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Baba Ishak, also spelled Baba Ishāq, Babaî, or Bābā’ī, a charismatic preacher, led an uprising of the Turkmen of Anatolia against the Seljuq Sultanate of Rûm well known as Babai Revolt c. 1239 until he was hanged in 1241.
It had a become a common practice on Turk lands under the Seljuk reign for these "baba's" to spread their "aggregated band of religiosity under the apparent guise of Sufism". "Their extra-Islamic beliefs and non-shari'atic practices had a major influence on Turkish masses, especially those who had remained superficially-Islamized Muslims. It was for the same reasons and in the same regions that these non-orthodox Sufis set out a series of clashes against orthodox Sunnite authorities". "Since the emergence of Babas, the religious distance between the non-orthodox Sufism and orthodox Islam continued to broaden. As the former enlarged their dominance, the tension between the two had grown. At the peak of this tension occurred the first and most severe clash of Anatolian history, known as the Babai Rebellion (1240) wherein Baba Ishak and his followers revolted against the Seljuk sultanate".
When Kayqubad I became sultan, he had appointed “Mūhy’ad-Dîn Muhammad bin Ali bin Ahmad Tahīmī”, an Iranian Shia as the kadı of Sivas. "Bābā Ishāk Kafarsudī" was the student of this bātīn’īyyah Sufi philosopher in Shiraz. Bābā Ishāk Kafarsudī was actually a member of “Binaz/Komnenos Dynasty” and planning to establish a Christian vassal state in Amasya for the “Komnenos Dynasty.” He was disguising his true identity and preaching a creed of mixture of Muslim-Christian belief. While attending the lectures of Mūhy’ad-Dīn in Shiraz, Bābā Ishāk Kafarsudī was appointed by “the President of the Nizārī Ismā'īlī state and Nizārī Ismā'īlī Da’i Â’zām Nūr’ad-Dīn Muhammad Sānī ibn Ḥasan ʿAlā of the Alamūt Hūkūmat-ee Malāheda-ee Bātīn’īyyah” as the Anatolian Da'i for the mission of the Shiʿa-ee Bātīn’īyyah.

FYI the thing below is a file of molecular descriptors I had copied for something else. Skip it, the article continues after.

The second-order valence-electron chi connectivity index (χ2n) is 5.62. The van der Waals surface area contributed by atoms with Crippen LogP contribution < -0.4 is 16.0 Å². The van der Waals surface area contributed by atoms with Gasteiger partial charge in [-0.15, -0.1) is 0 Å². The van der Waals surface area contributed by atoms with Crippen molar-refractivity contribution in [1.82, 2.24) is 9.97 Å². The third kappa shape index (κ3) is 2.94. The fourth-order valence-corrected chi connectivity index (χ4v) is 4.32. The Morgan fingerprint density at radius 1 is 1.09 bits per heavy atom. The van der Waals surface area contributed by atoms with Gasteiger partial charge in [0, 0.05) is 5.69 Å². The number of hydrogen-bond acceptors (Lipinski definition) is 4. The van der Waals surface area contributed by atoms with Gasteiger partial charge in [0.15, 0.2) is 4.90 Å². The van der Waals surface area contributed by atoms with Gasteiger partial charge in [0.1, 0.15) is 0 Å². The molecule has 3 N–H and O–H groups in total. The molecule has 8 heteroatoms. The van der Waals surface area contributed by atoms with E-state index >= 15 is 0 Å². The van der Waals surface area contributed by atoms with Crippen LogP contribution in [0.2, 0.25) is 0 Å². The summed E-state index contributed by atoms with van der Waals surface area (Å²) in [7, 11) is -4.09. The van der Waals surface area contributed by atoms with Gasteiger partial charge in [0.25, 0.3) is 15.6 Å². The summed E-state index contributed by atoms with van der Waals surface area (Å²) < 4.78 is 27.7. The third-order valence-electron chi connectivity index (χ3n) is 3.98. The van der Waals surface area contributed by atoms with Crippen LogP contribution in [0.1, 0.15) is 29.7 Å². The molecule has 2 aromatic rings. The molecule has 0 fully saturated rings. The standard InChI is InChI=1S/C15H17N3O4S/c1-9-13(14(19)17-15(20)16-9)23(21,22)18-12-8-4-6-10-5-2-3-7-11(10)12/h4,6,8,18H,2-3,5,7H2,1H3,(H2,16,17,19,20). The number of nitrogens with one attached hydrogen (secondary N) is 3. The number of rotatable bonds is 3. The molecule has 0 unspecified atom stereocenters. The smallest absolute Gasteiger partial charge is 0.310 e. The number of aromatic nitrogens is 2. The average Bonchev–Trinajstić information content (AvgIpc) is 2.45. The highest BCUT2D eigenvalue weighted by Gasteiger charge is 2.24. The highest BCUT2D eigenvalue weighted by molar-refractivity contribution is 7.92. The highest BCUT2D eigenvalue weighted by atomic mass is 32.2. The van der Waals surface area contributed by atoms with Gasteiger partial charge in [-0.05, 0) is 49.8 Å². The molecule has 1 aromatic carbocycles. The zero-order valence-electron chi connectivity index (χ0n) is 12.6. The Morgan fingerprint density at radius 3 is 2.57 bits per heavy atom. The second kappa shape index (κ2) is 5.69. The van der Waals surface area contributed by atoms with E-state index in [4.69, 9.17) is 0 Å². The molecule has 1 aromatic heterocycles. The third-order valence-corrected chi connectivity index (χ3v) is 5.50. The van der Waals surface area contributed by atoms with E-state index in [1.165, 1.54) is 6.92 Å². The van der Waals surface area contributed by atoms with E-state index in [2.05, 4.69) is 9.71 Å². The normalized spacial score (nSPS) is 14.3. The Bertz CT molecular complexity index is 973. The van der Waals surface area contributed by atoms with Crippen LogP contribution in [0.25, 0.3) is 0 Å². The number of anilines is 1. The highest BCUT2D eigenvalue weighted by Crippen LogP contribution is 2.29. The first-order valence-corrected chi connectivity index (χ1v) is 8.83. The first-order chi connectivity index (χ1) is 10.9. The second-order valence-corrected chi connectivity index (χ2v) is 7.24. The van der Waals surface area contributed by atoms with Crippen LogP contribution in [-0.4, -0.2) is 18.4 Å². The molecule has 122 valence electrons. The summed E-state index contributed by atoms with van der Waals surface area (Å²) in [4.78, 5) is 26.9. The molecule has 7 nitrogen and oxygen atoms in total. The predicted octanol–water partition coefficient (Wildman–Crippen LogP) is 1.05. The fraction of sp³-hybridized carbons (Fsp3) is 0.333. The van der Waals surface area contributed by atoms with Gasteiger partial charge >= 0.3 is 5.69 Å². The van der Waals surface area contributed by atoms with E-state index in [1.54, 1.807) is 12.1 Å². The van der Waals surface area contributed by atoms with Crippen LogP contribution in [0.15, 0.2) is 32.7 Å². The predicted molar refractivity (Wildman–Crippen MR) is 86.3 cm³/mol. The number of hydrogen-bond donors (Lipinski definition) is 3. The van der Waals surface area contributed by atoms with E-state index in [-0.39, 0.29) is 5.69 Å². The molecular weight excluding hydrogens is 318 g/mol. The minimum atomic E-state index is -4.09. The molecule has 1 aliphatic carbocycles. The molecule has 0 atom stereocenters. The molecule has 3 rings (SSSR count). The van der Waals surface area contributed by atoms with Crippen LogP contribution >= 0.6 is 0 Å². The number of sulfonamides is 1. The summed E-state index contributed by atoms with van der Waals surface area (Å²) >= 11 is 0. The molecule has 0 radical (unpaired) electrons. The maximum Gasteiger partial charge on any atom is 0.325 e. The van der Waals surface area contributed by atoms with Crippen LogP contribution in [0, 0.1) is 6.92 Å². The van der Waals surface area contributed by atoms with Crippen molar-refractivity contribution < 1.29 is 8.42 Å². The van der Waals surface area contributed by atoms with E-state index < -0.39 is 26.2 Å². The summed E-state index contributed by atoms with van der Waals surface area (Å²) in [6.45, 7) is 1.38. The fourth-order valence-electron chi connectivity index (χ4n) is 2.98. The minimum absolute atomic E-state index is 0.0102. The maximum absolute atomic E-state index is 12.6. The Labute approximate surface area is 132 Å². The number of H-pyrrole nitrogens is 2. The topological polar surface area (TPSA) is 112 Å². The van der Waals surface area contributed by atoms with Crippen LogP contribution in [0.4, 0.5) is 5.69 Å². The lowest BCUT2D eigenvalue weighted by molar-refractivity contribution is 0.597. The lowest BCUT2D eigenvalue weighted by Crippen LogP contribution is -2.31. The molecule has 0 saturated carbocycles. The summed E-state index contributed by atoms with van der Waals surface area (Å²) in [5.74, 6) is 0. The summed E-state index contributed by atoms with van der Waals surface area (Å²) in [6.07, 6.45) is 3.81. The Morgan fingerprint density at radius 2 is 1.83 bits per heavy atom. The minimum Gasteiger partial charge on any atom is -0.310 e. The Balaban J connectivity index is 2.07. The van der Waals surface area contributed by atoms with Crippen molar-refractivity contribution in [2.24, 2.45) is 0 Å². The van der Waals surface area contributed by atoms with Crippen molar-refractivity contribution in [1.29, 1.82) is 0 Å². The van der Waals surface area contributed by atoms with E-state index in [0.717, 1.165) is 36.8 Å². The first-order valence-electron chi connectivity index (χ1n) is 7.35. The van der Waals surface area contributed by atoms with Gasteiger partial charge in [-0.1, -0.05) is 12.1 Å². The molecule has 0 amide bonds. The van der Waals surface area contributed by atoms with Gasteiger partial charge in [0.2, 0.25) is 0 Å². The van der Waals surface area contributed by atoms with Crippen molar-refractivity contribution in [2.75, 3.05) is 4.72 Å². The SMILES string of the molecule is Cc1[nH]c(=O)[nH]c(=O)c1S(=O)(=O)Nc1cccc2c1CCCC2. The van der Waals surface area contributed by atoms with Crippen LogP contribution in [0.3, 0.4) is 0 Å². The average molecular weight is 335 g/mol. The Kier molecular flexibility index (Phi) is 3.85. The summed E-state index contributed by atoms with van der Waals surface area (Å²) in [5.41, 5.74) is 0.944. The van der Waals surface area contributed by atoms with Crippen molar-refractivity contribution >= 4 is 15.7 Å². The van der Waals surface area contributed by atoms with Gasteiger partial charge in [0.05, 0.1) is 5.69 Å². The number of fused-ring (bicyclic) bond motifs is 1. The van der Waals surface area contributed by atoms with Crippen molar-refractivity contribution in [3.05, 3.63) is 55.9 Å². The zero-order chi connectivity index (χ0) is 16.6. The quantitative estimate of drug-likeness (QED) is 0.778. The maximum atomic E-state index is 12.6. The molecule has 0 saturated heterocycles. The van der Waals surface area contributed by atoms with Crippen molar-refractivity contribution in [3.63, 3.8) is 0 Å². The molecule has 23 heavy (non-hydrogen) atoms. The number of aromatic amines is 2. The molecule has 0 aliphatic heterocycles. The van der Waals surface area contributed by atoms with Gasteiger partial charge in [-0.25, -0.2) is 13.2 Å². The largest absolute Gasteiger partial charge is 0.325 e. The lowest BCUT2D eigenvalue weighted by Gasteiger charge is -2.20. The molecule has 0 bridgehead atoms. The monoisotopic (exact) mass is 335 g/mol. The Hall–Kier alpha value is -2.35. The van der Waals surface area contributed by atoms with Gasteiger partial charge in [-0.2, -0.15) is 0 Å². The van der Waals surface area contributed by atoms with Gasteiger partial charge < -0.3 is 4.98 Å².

According to Ibn Bibi, the celebrated Seljuk historian, Baba Ishaq was a Turkish holy man who practiced his gifted magic and its related arts like talismans. Having preached among Turkish tribes, he acquired a large number of followers, Turkmen and Christian alike, in various parts of Anatolia, and became one of the greatest Qalandar babas. Baba Ishak proclaimed himself as the prophet or the messiah, and thus was revered with the title Baba Rasul Allah among his followers. His followers used to think that Baba Ishak was immortal. Baba's followers clearly wanted to get away from basic orthodox Islamic teaching and wanted to drink alcohol and pray with music. They did not want to go to mosques or fast in Ramadan. Hamad Subani has researched on this further and established a relation between their practices and those of early Jews and Christians.
As the dominance of his influence with this belief was growing enough, Baba excited his followers to do armed "jihad" (misusing an Islamic term to satisfy his personal objectives), against the sultan’s regime. In the consequent clash, while the followers of Baba Ishak took over several prominent cities of the north eastern Anatolia, their Baba, so called, Rasool Allah, was captured and executed (1240).